The Genetic Engineering Appraisal Committee (GEAC) under the environment ministry on Friday deferred a decision on whether to allow commercial cultivation of genetically modified (GM) mustard.
“We don’t want to impose anything on the people without wider consultations. After further deliberations, we will take call on whether to give nod to GM mustard or not,” environment minister Prakash Javadekar said after the GEAC meeting.
This is the first proposal that has come up before the Modi government after the previous UPA government had put a moratorium on commercial cultivation of Bt Brinjal in 2010. Currently, Bt cotton is the only GM crop allowed for commercial cultivation. GM mustard seed, developed by Delhi University, is a herbicide-tolerant variety that claims to increase yield.
The minister said his ministry had sought more information on certain aspects of the bio-safety data from the field trials of GM mustard.
He, however, said that the progress of science could not be stalled as the productivity of various agricultural crops has to be increased to ensure the country is able to meet the rising requirement of food. “There are other good alternatives of increasing our productivity like organic farming and using biotechnology for farming but at the same time, the scientific methods are also important,” Javadekar said.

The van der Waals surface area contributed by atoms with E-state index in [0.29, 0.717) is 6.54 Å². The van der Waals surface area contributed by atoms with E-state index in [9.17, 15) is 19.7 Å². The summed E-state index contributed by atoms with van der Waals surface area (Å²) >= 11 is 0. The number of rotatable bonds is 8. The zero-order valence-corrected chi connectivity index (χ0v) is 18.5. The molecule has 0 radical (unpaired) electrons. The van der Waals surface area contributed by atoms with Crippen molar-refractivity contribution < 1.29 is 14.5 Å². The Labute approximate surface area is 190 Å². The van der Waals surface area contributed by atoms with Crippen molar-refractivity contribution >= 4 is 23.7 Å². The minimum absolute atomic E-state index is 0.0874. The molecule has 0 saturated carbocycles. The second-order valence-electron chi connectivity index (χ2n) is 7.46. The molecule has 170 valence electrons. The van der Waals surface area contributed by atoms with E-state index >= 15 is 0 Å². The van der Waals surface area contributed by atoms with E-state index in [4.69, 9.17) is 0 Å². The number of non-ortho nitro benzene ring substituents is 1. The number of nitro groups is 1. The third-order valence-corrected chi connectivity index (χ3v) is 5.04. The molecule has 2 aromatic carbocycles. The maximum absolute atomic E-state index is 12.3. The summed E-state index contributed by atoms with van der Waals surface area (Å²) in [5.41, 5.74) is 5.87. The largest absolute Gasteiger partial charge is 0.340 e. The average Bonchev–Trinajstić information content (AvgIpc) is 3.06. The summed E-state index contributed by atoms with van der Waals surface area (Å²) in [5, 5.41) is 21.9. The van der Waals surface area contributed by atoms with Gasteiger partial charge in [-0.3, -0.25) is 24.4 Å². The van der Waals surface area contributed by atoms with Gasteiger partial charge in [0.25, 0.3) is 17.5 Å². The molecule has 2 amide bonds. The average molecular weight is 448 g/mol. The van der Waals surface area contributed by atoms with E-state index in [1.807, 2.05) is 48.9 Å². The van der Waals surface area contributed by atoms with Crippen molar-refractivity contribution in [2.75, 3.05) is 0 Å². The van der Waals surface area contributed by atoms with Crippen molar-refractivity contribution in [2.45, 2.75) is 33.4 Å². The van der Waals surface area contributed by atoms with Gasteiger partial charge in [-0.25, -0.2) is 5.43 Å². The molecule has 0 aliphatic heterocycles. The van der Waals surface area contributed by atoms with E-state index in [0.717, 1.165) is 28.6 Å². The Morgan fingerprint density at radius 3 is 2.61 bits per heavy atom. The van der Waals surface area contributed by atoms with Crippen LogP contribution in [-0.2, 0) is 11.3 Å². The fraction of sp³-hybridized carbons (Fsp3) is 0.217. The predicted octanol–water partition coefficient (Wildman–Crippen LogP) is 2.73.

Delhi University has already submitted the bio-safety data following field trials of GM mustard to GEAC.
According to industry body Association of Biotech Led Enterprises-Agriculture Group, GM mustard has the potential of increasing the yield by more than 25%, which could reduce the country’s import of edible oil. The country’s rapeseed-mustard seed production was reported at 6.3 million tonnes in the 2014-15 crop year (July-June).
Meanwhile, agriculture minister Radha Mohan Singh also supported research work in transgenic crops as per regulatory norms. He said the government was willing to promote best technologies and scientific inputs from all available sources to achieve the goal of food security.
“Genetic engineering is one tool to break the yield barrier in many crops. The department of agriculture supports research on transgenic crops if it is conducted as per approved procedure and guidelines and various bio- and environmental safety measures are followed and prescribed approvals from the GEAC, the duly-constituted authority in the environment ministry, are obtained,” Singh said at the Biotechnology Summit here.
Former union health minister Anbumani Ramadoss and several farmer groups such as Bharatiya Kisan Union, Bharatiya Kisan Sangh and the Right to Food Campaign have protested against allowing commercial cultivation of GM mustard.
“Our government should not be imposing on its citizens unneeded, unwanted and unsafe GMOs. GM mustard is certainly one such GMO with serious adverse implications for various stakeholders,” said Kavitha Kuruganti of Alliance for Sustainable & Holistic Agriculture, an NGO.